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                         Office of the Press Secretary
For Immediate Release                              April 22, 1997

                    STATEMENT BY THE PRESIDENT

                    Investment Sanctions in Burma

     Today I am announcing my decision to impose a ban on new 
U.S. investment in Burma.  

     I have taken this step in response to a constant and 
continuing pattern of severe repression by the State Law and 
Order Restoration Council (SLORC) in Burma.  During the past 
seven months, the SLORC has arrested and detained large numbers 
of students and opposition supporters, sentenced dozens to 
long-term imprisonment, and prevented the expression of political 
views by the democratic opposition, including Aung San Suu Kyi 
and the National League for Democracy (NLD).

     I have therefore imposed sanctions under the terms of the 
"Cohen-Feinstein" Amendment, a bipartisan measure that I fully 
support.  As contained in the Burma policy provision of the 
Consolidated Appropriations Act for Fiscal Year 1997 (Public Law 
104-208), this amendment calls for investment sanctions if the 
Government of Burma has physically harmed, rearrested for 
political acts, or exiled Aung San Suu Kyi, or has committed 
large-scale repression of or violence against the democratic 
opposition.  It is my judgment that recent actions by the regime 
in Rangoon constitute such repression.

     Beyond its pattern of repressive human rights practices, the 
Burmese authorities also have committed serious abuses in their 
recent military campaign against Burma's Karen minority, forcibly 
conscripting civilians and compelling thousands to flee into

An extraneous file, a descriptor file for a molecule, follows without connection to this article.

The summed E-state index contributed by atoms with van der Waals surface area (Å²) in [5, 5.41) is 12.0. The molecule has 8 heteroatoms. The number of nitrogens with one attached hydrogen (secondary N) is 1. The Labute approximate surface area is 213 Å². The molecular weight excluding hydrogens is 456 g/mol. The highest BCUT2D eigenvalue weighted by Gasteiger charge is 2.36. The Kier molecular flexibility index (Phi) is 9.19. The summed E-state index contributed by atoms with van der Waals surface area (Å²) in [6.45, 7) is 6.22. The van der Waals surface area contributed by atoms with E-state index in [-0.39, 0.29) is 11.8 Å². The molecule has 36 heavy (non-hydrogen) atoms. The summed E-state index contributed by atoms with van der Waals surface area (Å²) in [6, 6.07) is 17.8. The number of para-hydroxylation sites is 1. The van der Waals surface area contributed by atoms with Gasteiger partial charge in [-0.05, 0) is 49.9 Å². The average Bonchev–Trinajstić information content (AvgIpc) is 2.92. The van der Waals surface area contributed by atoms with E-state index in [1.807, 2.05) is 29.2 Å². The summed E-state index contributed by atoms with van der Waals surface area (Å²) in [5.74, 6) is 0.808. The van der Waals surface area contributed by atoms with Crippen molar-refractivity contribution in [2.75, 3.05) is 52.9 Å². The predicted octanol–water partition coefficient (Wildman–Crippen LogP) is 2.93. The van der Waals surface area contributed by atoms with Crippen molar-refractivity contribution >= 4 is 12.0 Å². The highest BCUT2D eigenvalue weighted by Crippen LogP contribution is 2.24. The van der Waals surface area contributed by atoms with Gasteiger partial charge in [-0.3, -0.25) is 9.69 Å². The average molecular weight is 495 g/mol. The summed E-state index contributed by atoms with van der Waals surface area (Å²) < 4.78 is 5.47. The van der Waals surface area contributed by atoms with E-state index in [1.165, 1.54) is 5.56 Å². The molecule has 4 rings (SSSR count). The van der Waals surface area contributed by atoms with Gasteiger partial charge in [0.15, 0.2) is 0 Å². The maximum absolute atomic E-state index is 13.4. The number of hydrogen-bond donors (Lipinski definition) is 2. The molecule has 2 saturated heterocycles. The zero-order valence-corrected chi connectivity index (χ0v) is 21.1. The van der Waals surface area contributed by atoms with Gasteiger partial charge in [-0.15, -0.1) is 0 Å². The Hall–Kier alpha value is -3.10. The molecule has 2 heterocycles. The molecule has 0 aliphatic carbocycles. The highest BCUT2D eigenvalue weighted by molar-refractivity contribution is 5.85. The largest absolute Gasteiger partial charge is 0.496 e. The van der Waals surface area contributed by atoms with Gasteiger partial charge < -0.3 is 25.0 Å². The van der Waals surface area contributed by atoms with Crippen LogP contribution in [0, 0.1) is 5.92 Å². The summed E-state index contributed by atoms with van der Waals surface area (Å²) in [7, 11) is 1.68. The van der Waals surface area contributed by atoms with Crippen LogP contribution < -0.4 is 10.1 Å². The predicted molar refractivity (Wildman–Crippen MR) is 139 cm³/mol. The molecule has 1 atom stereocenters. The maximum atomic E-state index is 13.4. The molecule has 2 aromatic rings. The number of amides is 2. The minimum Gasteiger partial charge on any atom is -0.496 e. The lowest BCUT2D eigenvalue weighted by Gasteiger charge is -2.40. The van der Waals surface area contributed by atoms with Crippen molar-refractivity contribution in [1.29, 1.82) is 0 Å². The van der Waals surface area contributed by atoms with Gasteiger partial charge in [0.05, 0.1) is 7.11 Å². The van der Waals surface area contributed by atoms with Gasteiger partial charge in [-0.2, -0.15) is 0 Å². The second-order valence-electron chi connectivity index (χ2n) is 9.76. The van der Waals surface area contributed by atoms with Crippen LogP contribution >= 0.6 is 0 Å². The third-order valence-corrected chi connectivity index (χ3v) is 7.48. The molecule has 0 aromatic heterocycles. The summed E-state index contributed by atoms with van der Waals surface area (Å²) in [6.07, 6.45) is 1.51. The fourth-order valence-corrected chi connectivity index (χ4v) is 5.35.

Thailand.  The SLORC regime has overturned the Burmese people?s 
democratically elected leadership.  Under this brutal military 
regime, Burma remains the world's leading producer of opium and 
heroin, and tolerates drug trafficking and traffickers in 
defiance the views of the international community.  The regime 
has shown little political will to stop the narcotics exports 
from Burma and prevent illicit drug money from enriching those 
who would flaunt international rules and profit by destroying the 
lives of millions.
     The United States and other members of the international 
community have firmly and repeatedly taken steps to encourage 
democratization and human rights in Burma.  Through our action 
today, we seek to keep faith with the people of Burma, who made 
clear their support for human rights and democracy in 1990 
elections which the regime chose to disregard.  We join with many 
others in the international community calling for reform in 
Burma, and we emphasize that the U.S.-Burma relationship will 
improve only as there is progress on democratization and respect 
for human rights.

     In particular, we once again urge the authorities in Burma 
to lift restrictions on Aung San Suu Kyi and the political 
opposition, respect the rights of free expression, assembly and 
association, and undertake a dialogue on Burma's political future 
that includes leaders of the NLD and the ethnic minorities.